Although the quality of the display shouldn’t really be a decisive factor, since, ideally, the user would rarely need to adjust the parameters of the thermostat, it is worth noting that the Nest Learning Thermostat has a 2.1-inch LED display with a resolution of 480 x 480 pixels and a pixel density of 229 ppi (the colors are decently accurate and, in case the sun shines directly on the screen, the Sunblock feature ensures that the temperature isn’t falsely risen and that you still get accurate readings).

The Ecobee4 has a 3.5-inch display with a resolution of 320 x 480 pixels, which is decently sharp and the text looks crisp. It’s true that the display is bigger than what Nest has to offer, but taking into account the screen-to-body ratio of the Ecobee4, it will seem smaller (4.29 x 4.29 x 1.0 inches of the Ecobee4 as opposed to the 3.3 x 3.3 x 1.2 inches of the Nest Learning Thermostat).
Besides the display, the Ecobee4 also comes with a built-in microphone and speaker to allow the user to take advantage of the Alexa integration (besides the usual functions, you can also play music, but, since the speaker is very weak, it won’t really be a pleasant experience – with the latest firmware, Ecobee4 supports Pandora and Sirius XM playback, so the manufacturer has put a lot more faith in the sound reproduction of the thermostat’s speaker than I did).


If you don’t have an Alexa hub inside your home, then this will prove to be a welcoming addition (you would have to carefully think where you mount the thermostat, since you don’t want to shout at it from 20 or 30 feet away), but, if you have some Alexa hubs, then you may want to disable this function on the Ecobee4 since it does not have the Echo Spatial Perception ESP feature, so when you ask Alexa something, the thermostat will answer regardless of the other hubs location – with the firmware version, Ecobee4 does support Echo Spatial Perception, so, the thermostat will work fine along with other Alexa devices – this way, only the nearest one will respond.

On the rear side of the Ecobee4, there are some vent holes which ensure that the manufacturer thought about delivering a proper heat management. The Nest Learning Thermostat does not seem to have any cut-outs for the ventilation, but, so far I did not yet notice any hot spots or any attempts at overheating. While the Ecobee4 has an advantage over the Nest with its Alexa features, the Learning Thermostat does have an interesting element that will prove useful in various occasions: a rechargeable built-in battery that will keep the device running in case of a power outage (or other electrical problems) for at least one hour – the moment the battery gets close to empty, it will gradually disable some functions to ensure some basic functionalities as much as possible (such as turning off the WiFi).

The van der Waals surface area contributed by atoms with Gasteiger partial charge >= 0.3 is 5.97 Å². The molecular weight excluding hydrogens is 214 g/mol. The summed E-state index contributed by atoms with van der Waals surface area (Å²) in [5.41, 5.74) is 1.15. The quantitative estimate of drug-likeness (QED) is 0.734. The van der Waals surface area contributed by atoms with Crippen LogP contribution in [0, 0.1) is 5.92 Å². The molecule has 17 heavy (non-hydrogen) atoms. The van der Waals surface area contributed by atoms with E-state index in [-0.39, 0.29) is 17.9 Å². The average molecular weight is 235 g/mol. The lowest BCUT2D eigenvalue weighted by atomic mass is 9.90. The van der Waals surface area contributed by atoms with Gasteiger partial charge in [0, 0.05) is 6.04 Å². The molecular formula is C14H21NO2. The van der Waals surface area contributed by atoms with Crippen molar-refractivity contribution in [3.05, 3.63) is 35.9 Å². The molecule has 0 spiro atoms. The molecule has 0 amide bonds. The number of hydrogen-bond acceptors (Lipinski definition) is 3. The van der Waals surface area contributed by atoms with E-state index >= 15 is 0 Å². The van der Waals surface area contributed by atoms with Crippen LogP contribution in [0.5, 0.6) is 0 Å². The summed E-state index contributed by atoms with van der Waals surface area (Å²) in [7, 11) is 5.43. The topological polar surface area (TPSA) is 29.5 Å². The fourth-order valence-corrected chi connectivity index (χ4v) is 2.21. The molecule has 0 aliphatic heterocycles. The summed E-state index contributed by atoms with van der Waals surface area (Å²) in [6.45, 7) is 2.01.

Verdict: Both the Ecobee4 and the Nest Learning Thermostat are guilty of little to no changes over the last generations, but each of these devices can still pride themselves with a modern design that won’t go out of style for a long time from now (and yes, they’re still the best from the design point of view even in 2019). The most obvious advantage that the Ecobee4 has over the Nest is the Alexa integration which I wouldn’t really call it a necessity, but, while it can be useful as an extra feature, it won’t necessarily improve the smart thermostat aspect in any major way. At the same time, the Nest Learning Thermostat does have a better interface navigation system (the mechanical dial over the touchscreen), the metallic case feels more premium and the internal battery are enough to outweigh the Ecobee4 from the design point of view, so Nest wins this round.

Installation and Functionality